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Andy Cohen Just Accused James Corden of "Ripping Off" His Show

The host of Watch What Happens Live pointed out a specific similarity.

Andy Cohen's talk show Watch What Happens Live is unique in the world of late night in a lot of ways. For a start, it's on Bravo rather than network TV and it regularly features reality stars from the channel's other shows. But the host recently pointed out that there's one thing his show has in common with one of its peers. During a recent interview, Cohen claimed that James Corden's show copied his set. Read on to find out what he had to say about the intentional or unintentional plagiarism and about why Cohen feels like he's often not included in the fraternity of late night hosts.

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Cohen has been hosting his show for 13 years.

Andy Cohen on the Dec. 12, 2022 episode of "Watch What Happens Live"
Watch What Happens Live with Andy Cohen / YouTube

Cohen began hosting Watch What Happens Live in 2009. The pop culture-themed talk show features "Bravolebrities" from the Bravo network, as well as other famous faces, including actors, writers, and musicians. In addition to being interviewed by Cohen, guests often play games and take questions from viewers.

During the Dec. 27 episode of the podcast Table for Two with Bruce Bozzi, Cohen shared that even though he's been a late night host for over a decade, he often feels excluded.

"I don't feel totally part of the group. I've been on late-night TV for 13 years," Cohen said. "There was a big photo shoot that Vanity Fair did of all of the late-night talk show hosts, and they left me out of it. But they added in James Corden, who wasn't even on the air yet, and Trevor Noah, who had just started." Cohen said the then-editor-in-chief of Vanity Fair, Graydon Carter, later apologized to him for the slight.

He thinks Corden copied an aspect of his show.

The Dec. 12, 2022 episode of "Watch What Happens Live"
Watch What Happens Live with Andy Cohen / YouTube

Bruce Bozzi asked Cohen why he thinks this happens.

"I'm not a comedian. I think it's a different kind of talk show," Cohen explained of WWHL. "I think there has been a traditional idea of what a late-night talk show is. I would argue that Watch What Happens Live has redefined what the late-night talk show is."

He continued, "It was the first bar on late-night, James Corden got a bar. James Corden wound up kind of…" Bozzi interrupted, "Ripping off your set." Cohen said, "There you go. So, it is what it is."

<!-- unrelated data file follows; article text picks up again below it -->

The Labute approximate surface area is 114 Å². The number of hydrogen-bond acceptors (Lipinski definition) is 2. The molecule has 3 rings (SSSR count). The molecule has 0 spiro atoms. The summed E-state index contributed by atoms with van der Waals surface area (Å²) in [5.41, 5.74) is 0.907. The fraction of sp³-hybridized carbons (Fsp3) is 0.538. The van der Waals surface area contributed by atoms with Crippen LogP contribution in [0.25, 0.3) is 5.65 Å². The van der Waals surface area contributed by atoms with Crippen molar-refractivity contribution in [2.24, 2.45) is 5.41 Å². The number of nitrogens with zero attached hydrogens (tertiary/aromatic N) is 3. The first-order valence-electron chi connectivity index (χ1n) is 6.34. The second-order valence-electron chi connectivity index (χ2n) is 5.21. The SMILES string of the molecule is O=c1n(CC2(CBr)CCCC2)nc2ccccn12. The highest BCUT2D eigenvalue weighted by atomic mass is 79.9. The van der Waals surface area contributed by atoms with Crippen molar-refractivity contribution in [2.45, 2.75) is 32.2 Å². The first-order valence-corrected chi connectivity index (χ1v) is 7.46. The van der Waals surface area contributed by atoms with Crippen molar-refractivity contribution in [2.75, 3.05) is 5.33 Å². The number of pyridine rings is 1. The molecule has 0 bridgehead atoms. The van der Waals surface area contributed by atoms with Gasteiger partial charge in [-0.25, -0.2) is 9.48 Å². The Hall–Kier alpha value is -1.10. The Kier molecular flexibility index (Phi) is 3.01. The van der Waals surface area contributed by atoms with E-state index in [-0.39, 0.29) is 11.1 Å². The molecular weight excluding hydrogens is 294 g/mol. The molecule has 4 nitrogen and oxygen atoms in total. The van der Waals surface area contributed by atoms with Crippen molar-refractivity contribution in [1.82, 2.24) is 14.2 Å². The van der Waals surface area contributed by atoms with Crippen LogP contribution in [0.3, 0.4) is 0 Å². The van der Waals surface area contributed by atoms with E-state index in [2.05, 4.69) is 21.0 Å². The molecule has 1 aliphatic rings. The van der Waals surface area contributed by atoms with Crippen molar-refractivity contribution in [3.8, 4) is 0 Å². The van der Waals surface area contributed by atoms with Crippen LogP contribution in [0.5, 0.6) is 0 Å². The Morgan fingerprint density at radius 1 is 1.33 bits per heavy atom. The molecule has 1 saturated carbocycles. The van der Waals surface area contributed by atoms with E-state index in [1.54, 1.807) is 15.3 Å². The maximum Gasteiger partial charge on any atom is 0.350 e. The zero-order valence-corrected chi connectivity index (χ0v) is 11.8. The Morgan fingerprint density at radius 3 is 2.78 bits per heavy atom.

Their sets do share certain similarities.

James Corden and Ryan Tedder on "The Late Late Show" in October 2022
The Late Late Show with James Corden / YouTube

In addition to The Late Late Show and Watch What Happens Live both having bars as a feature on their sets, there are some other similarities. Like Cohen, Corden does not sit behind a desk while interviewing his guests; though he does have a desk that he uses at other times during the show. Both Corden and Cohen's sets also include tall shelves full of memorabilia situated behind the guests.

Best Life has reached out to representatives for The Late Late Show but has not yet received a response.

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Cohen has no hard feelings about his place in the late night world.

Andy Cohen at the 2018 Billboard Music Awards
Jamie Lamor Thompson / Shutterstock

Cohen said that he doesn't care anymore about his show not being grouped in with the others, because he's grateful that his show is still successful.

"That used to be stuff that I was really hyper sensitive about," the Bravo producer said. "And frankly, I just feel so grateful now, and I'm not just blowing smoke and being [expletive], I'm so glad we're still going that it's like, 'Great, copy my set. Go with God.'"

His set is personal to him, however.

Andy Cohen and Ralph Fiennes on "Watch What Happens Live" in November 2022
Watch What Happens Live with Andy Cohen / YouTube

Cohen has said that the set design for Watch What Happens Live is pulled straight from his life. In a 2014 interview with USA Today for the fifth anniversary of the show, the host said, "Pinch me that it's lasted so long. This show could not be more an extension of me. It's so personal. It's my format. It's my set. It's based on my den in my house."

Lia Beck
Lia Beck is a writer living in Richmond, Virginia. In addition to Best Life, she has written for Refinery29, Bustle, Hello Giggles, InStyle, and more. Read more
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